Fri, 27 Jun 2003

Indonesian short films break into int'l scene

Zora Rahman, Contributor, Hamburg, Germany

Students are running the streets shouting "reformasi sampai mati" (reformation until death). Cut. People are watching the exhumation of a mass grave where victims of the 1966 massacres were buried. Cut. A young man is wandering around Jakarta finding himself in the middle of hopelessness facing the huge contrasts in the chaotic metropolis.

Scenes out of Indonesian short films screened at the 19th International Short Film Festival in Hamburg, Germany this month. For most of the spectators these pictures represent a totally strange world, including all its political, cultural and social problems. There are not many screenings there that could reduce this lack of knowledge.

Indonesian films are almost unknown in Germany, especially if not directed by Garin Nugroho. To find it at all, interested people have to wait for special screenings at Southeast Asian institutes of some universities or events organized by Indonesian communities. And then the public still will mainly consist of Indonesian students, exiles or Germans who have some connection to Indonesia -- be it in a professional or private way.

So it was an exceptional occasion that the International Short Film Festival of Hamburg this year focused on Japan and Indonesia in the foreign program.

To confirm this focus, the festival organizers invited Lulu Ratna, former programmer of the Jakarta International Film Festival and founder of KONFIDEN (Community of Independent Films), to become a member of the jury for the no-budget competition. She was accompanied by two of the participating filmmakers - Maria Clementine "Tintin" Wulia from Bali and Dimas Jayasrana from Purwokerto, Java.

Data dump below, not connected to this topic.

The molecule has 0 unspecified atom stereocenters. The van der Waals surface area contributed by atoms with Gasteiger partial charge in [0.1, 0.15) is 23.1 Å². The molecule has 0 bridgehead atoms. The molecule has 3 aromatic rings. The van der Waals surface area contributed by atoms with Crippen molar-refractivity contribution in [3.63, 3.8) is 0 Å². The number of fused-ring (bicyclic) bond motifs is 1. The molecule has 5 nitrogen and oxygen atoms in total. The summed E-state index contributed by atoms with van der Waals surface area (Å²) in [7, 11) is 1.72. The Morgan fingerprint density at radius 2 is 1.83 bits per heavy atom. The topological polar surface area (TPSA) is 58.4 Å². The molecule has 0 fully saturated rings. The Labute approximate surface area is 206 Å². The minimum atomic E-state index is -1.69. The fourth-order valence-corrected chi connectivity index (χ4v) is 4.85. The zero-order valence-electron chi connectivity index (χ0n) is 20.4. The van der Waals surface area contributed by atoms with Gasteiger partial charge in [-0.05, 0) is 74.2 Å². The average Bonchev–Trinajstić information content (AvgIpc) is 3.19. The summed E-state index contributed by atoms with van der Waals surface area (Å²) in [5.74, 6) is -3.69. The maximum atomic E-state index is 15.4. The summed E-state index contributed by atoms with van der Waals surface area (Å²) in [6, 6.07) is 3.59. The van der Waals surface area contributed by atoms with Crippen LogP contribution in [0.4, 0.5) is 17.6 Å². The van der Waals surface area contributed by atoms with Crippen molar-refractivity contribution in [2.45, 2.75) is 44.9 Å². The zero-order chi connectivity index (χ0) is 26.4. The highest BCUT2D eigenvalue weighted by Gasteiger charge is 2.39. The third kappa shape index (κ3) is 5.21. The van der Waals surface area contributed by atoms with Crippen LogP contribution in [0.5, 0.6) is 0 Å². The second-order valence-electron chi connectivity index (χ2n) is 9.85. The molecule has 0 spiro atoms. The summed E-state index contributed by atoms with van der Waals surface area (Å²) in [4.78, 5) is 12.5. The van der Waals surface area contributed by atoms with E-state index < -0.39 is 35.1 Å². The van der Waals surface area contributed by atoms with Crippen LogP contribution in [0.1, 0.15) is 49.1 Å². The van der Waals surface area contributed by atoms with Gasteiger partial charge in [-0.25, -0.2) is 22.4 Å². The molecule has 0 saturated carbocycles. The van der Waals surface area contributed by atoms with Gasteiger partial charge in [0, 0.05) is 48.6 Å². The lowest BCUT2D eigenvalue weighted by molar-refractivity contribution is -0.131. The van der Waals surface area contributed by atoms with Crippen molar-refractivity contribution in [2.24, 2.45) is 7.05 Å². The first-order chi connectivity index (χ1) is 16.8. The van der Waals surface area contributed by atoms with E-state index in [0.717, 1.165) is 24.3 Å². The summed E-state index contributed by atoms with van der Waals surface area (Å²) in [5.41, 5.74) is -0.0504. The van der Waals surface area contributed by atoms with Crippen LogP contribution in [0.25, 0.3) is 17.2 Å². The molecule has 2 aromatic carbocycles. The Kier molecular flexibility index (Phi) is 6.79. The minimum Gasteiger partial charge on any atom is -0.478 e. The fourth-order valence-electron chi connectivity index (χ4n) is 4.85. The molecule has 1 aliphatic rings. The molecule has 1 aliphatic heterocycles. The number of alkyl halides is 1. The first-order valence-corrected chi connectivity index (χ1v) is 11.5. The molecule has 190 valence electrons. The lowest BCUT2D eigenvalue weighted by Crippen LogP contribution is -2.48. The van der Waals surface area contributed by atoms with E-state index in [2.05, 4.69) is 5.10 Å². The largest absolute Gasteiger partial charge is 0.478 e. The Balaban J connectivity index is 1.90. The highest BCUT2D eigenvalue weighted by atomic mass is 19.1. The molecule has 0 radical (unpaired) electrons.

Together with Alexandra Gramatke from "thede", a German documentary filmmaker collective, and last year's award winner Borjan Zafirowski from Macedonia, the Indonesian film expert had to decide on the best no-budget work out of 51 films that made it into the final selection.

"The most interesting aspect of this festival is, that it succeeds in showing such a variety from different parts of the world: With around 500 guests from other film festivals and the connected distribution network by the Hamburg Short Film Agency, this is a very precious chance for us," Lulu said, who just started to build up a new distribution for Indonesian short films.

"Short films are everywhere in the world, are rather marginal but have the charm of amateur features. But in Indonesia, they are still an underground phenomenon - so we need all kinds of support."

When the Indonesian team arrived for the opening of the Film Festival in Hamburg, the sun was shining brightly, -- a rare fact, since the city in Northern Germany is famous for its cold, rainy weather, and quite a contrast for the audience to watch the "exotic" films, that could be described as anything but bright and shiny, such as the quite shocking documentary Mass Grave by Lexy Junior Rambadeta or the short feature film Air Mata Surga (Heaven's Tears) by Eddie Cahyono and Ifa Isfansyah.

But although half of Hamburg's population was hanging out at the riverside, other people still waited in long lines to enter the main program at the repertory cinemas. Some of the International contest film blocks even had been sold out. A fact proving that the Short Film Festival of Hamburg is already accepted as an institution offering a platform to hundreds of filmmakers from all over the world, that never would have the chance to get an international audience without the festival's recommendation.